Mystery Bag – get a cloth bag or even a box. Put objects inside that relate to a topic and students have to feel their way around and either guess the linking theme or suggest 5 more items that could be added.

Guess The Logo – Pretty simple idea, get osme logos related to the topic and remove enough detail to make them less obvious.

Question Answer Question – Write out a list of 10 questions. The students have to first answer the question, then write a new question that leads to that answer (which you can’t do if you don’t understand the topic).

Artist’s Easel – Provide a paragraph of prose explaining a method or process (e.g. how an email gets form one computer to another). Students draw a diagram to represent the process, highlight (say) 9 key words and finally perform a diamond rank or similar.

Memory Board – Put 10 or so words on the board. Give students 20 seconds to remember them then hide them. Students have to explain all of the key words on paper or whiteboards.

Weakest Link – Odd one out game, stick 4 pictures on a slide and get students to identify and justify the odd one out. Especially good if you make the answer ambiguous.

You Say We Pay – Slideshow of images related to a topic with obvious names written underneath. One (or two if you want some competition) pupils sit with their back to the screen and have to guess the object. Those giving clues aren’t allowed to use any of the words on the board.

What’s In My Head? – At the end of a lesson have a picture of a head with some key words behind it (unseen). Pupils list the keywords they think you will have included and then you can reveal the answers or get students to elaborate on their suggestions.

What’s The Question? – Based on jeopardy, have a series of answers on the whiteboard and students have to work out the questions.

Guess Who – Just like the Churchill advert (Am I…. Genghis Khan?). Laminate some A3 paper, cut into strips and apply velcro to make a headband. Laminate some people, objects or ideas and away you go.

True/False – Write some HARD true/false questions. Two teams have a go at guessing the answers – teams because this encourages debate and discussion about WHY the answer is true or false. They’re tough questions so there’s no shame in getting it wrong and even if guessing you have a 50/50 chance.

Scrambled Letters (this was my favourite) – laminate 3 copies of the alphabet per group (groups of 3 work well). Each person should have one copy of every letter. Set a question and the winners are the first group to spell out the whole answer. Teachers (at leasT) get HUGELY competetive. And it hits the literacy agenda too.

Dominoes – Produce domino cards with words relating to the topic in hand. Students have to play the cards however they want as long as they can justify the links in the context of the topic.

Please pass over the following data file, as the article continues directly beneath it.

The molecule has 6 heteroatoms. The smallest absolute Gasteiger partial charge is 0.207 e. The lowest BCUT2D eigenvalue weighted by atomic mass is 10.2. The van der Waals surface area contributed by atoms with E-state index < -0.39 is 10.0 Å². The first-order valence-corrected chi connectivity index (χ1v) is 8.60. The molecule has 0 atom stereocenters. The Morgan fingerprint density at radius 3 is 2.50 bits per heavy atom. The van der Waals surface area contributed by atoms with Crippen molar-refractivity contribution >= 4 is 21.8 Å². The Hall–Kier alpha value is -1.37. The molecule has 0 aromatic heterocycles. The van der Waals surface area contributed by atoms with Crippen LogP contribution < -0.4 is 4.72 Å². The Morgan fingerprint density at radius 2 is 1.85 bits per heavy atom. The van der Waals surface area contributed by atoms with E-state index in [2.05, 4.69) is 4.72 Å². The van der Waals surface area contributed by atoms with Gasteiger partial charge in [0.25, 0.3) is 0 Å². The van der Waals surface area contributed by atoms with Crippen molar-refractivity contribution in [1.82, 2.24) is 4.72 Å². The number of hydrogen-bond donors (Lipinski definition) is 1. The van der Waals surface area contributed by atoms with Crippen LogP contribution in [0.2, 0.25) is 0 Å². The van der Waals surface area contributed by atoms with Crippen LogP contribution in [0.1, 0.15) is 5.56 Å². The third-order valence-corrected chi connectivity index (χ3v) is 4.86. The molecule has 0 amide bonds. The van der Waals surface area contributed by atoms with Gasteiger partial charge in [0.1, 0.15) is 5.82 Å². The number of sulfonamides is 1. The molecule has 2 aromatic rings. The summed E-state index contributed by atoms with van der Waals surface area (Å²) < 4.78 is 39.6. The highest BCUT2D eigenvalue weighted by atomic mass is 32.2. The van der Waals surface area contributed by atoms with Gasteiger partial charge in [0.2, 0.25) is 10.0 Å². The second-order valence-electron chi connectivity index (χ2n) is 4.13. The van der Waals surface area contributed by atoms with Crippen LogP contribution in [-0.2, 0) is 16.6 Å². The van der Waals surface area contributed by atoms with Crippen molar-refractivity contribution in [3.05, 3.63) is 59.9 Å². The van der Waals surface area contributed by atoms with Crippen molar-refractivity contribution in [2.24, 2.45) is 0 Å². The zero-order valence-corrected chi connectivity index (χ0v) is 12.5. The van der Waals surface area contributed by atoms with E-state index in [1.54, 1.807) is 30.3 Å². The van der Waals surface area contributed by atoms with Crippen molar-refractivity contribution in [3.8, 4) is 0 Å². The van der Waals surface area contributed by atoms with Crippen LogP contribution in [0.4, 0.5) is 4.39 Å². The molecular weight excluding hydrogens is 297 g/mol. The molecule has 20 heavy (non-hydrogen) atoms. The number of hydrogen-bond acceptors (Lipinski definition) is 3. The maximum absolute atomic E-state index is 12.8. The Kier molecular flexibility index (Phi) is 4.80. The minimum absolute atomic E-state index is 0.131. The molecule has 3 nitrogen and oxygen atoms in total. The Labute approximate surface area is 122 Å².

Diamond Rank – Produce 9 cards or key words. Students (preferably in groups) organise these into 1 most important, 2 very important, 3 important, 2 less important and 1 least important.

Missing Object – Create a slide with 15 or 20 objects. Then a blank slide, then the same slide with 1 object missing. It’s surprisingly difficult to spot the missing object.

As well as those, check out ContentGenerator, Quiz Busters and Triptico for loads more white-board based ideas

Building Challenge to Support Pupil Progress

This was another great session, with a good mix of theory and practical ideas. Initially expecting it to be about G&T students I actually found myself being given a whole range of strategies that fit in well with my minimally invasive strategy. They’re mutually exclusive in the sense that I have to be invasive enough to set specific tasks, but the principle of encouraging students to think and learn for themselves is on the same wavelength. The workshop leader even started with the same sat-nav metaphor I used with my Y8s last week.

The theory stuff included why we need challenge (e.g. top football teams raising their game against their closest rivals) and what happens if we don’t have it (no sense of achievement, slow progress). We looked at the fixed vs growth mindsets and examined questioning strategies (which I have always found to be a weakness of mine). The Pit is an idea whereby if you draw a graph of clarity vs time you start just positive (concept), dip way down (conflict), start to turn a corner (construct) and shoot out higher than ever (consider). The idea is that by tackling tricky concepts without being spoon fed you get confused, but then work your way back up and ultimately understand the topic far better. All of the practical tasks below are designed to support this pattern.

The practical stuff that supported this could largely fit into the previous session as well, although some tasks were too long to be thought of as plenaries and starters. not all, though, by a long shot.

TarsiaGoogle it and you’ll find a website that lets you input key words and spits out triangles that fit together by linking two things together. Like a domino but with more complexity and more thinking involved.

Concept Mapping – Something that many of probably come across, but I hadn’t. List key words randomly around a piece of sugar paper then draw lines to connect some of them. On the lines write (in prose) about the links and explain them. After a few minutes, swap with another group and you can’t make any new connections, but have to expand on the previous ones. Perhaps repeat once more and then go back to see what has happened to your original map.